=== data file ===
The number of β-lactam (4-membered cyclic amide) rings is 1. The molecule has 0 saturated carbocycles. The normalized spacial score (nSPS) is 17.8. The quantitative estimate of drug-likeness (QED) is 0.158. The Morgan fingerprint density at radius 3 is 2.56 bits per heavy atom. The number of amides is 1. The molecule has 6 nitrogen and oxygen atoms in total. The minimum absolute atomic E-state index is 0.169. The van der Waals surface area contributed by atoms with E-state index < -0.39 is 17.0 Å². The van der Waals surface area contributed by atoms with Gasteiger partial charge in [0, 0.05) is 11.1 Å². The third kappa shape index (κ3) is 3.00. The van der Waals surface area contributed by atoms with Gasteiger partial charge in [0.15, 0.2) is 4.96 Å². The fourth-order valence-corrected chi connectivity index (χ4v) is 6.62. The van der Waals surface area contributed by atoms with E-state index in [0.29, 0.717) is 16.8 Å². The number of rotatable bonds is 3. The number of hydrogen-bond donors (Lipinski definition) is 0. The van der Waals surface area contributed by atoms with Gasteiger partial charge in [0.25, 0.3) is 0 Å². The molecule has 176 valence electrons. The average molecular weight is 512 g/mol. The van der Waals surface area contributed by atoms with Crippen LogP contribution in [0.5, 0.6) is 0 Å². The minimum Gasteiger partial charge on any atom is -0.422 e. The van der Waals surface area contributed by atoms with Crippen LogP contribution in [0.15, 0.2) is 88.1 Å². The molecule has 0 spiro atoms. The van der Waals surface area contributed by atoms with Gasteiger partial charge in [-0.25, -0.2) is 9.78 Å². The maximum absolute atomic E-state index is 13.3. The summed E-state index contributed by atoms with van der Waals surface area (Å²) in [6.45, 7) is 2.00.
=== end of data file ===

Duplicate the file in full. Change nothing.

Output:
The number of β-lactam (4-membered cyclic amide) rings is 1. The molecule has 0 saturated carbocycles. The normalized spacial score (nSPS) is 17.8. The quantitative estimate of drug-likeness (QED) is 0.158. The Morgan fingerprint density at radius 3 is 2.56 bits per heavy atom. The number of amides is 1. The molecule has 6 nitrogen and oxygen atoms in total. The minimum absolute atomic E-state index is 0.169. The van der Waals surface area contributed by atoms with E-state index < -0.39 is 17.0 Å². The van der Waals surface area contributed by atoms with Gasteiger partial charge in [0, 0.05) is 11.1 Å². The third kappa shape index (κ3) is 3.00. The van der Waals surface area contributed by atoms with Gasteiger partial charge in [0.15, 0.2) is 4.96 Å². The fourth-order valence-corrected chi connectivity index (χ4v) is 6.62. The van der Waals surface area contributed by atoms with E-state index in [0.29, 0.717) is 16.8 Å². The number of rotatable bonds is 3. The number of hydrogen-bond donors (Lipinski definition) is 0. The van der Waals surface area contributed by atoms with Gasteiger partial charge in [0.25, 0.3) is 0 Å². The molecule has 176 valence electrons. The average molecular weight is 512 g/mol. The van der Waals surface area contributed by atoms with Crippen LogP contribution in [0.5, 0.6) is 0 Å². The minimum Gasteiger partial charge on any atom is -0.422 e. The van der Waals surface area contributed by atoms with Crippen LogP contribution in [0.15, 0.2) is 88.1 Å². The molecule has 0 spiro atoms. The van der Waals surface area contributed by atoms with Gasteiger partial charge in [-0.25, -0.2) is 9.78 Å². The maximum absolute atomic E-state index is 13.3. The summed E-state index contributed by atoms with van der Waals surface area (Å²) in [6.45, 7) is 2.00.